Veil of Tears 94: Harsh Words

harsh words child-1439468_1920 Counselling pixabay

With the tongue we praise our Lord and Father, and with it we curse human beings, who have been made in God’s likeness.” James 3:9 NIV

Don’t you just hate that saying, “Sticks and stones may hurt my bones, but names will never hurt me,”? It is the most ridiculous lie to instil into children. Name-calling and vicious words wound us just as much as if they did physical harm, and the injuries can take far longer to heal. In addition, the wrong word spoken to us, if we take it on board, can turn our course as surely as the rudder in James’ analogy can turn a whole ship.

Harsh words about my painting from a teacher when I was six stopped me investigating art or the possibility of my own creativity being at all worthwhile. It took nearly forty years to undo that particular sentence’s power over me. A few words are all it takes to break a relationship irretrievably, or to hurt someone so badly that they will never recover. It is also all it takes to hurt ourselves, for once words are spoken or written (and read) they cannot be unsaid or rolled back into our mouths.

In ancient times people spoke words as spells or incantations, believing words to have power. In the Bible we see people and God speaking blessings and curses over others. It is a solemn and precious thing to be able to have an effect on people’s lives by pronouncing truths and promises on their heads. We can say it is all mumbo jumbo, but whatever we hear about ourselves will mark us in some way, especially if it is said by people we love, or who profess to love us. Harsh words, ridicule, insults from a parent or grandparent, or (perhaps inevitably) siblings, are most likely to cause us real pain and form a barrier not only in those relationships but between ourselves and our own sense of self-worth or belonging. Gossip, lies, slander and the tabloid press are also power tools for hurt, causing swathes of untold damage.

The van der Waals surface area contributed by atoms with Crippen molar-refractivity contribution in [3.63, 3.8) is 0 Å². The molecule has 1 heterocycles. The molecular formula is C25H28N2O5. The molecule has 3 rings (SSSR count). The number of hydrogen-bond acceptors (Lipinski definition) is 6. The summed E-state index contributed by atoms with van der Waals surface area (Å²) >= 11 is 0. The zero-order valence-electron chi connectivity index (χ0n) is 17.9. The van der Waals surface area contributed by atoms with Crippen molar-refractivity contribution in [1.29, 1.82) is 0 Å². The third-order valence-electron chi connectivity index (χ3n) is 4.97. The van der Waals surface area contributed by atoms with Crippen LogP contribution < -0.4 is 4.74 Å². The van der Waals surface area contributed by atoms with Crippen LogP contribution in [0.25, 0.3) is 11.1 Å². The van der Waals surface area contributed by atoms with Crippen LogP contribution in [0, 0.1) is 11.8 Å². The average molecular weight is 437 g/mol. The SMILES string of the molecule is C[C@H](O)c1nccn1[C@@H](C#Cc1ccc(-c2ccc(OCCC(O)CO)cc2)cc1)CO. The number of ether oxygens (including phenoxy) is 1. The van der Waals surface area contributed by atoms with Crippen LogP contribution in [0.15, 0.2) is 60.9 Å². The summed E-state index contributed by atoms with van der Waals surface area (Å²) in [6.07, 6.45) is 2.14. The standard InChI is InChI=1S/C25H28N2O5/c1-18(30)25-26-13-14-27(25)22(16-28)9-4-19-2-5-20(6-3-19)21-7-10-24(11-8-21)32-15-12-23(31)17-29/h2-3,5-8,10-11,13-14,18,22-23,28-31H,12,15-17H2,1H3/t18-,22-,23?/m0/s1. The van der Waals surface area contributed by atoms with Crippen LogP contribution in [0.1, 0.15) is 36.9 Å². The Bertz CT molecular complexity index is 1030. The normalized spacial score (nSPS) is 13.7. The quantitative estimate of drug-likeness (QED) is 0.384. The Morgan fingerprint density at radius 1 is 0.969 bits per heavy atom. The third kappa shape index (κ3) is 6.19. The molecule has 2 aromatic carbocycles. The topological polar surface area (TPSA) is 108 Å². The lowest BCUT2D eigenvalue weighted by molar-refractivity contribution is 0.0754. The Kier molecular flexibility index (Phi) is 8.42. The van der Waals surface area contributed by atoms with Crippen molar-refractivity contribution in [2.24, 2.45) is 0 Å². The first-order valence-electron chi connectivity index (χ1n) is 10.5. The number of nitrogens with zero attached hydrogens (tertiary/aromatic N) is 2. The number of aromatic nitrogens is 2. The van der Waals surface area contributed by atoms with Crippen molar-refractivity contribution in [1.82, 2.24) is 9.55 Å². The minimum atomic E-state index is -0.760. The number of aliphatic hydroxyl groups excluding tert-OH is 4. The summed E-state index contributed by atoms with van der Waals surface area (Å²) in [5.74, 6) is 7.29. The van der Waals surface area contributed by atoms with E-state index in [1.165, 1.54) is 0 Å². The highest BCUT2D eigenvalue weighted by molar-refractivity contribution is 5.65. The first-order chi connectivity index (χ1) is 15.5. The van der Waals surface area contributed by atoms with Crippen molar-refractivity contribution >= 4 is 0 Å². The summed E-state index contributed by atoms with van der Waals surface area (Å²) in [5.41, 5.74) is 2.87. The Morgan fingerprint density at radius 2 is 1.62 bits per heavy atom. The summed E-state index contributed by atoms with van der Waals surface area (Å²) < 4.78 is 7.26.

Unkind words hurt us right at our very core. They unbalance our confidence, make us doubt ourselves and our value, push us into thinking we are somehow less than others or that we are unsightly or blemished, either outside or in. And because the wounds are invisible, they often go unnoticed and therefore unhealed. Half the time we accept them as truth so deep down (especially if they tap into similar lies told us as children) that we don’t even know that we are swallowing more lies. These untruths are like knots that we need help to untie.

As God’s people, we must pour out gentle words, affirmations and blessings and encouragements, where there have been nasty or vitriolic or untrue things said. This is part of our kingdom work, to heal the world with our tongues. To be the difference, to sing the praise of our fellows in their likeness to their heavenly father. To help each one of us make that connection, so that we can see that we too are lovely. To reteach one another our loveliness as poet Galway Kinnell has it.

When God speaks his love over us of course, we may rely on it, for God’s word always accomplishes what it sets out to do (Isaiah 55:11) and so we can also depend upon his promises, his character and his goodness. For God’s words are always truth and always working for love. Likewise, our speech should be tempered wherever possible with gentleness and grace. There is no more important time to ask ourselves “What would Jesus do?” than when we are about to open our mouths.

©Keren Dibbens-Wyatt

Photo from Pixabay

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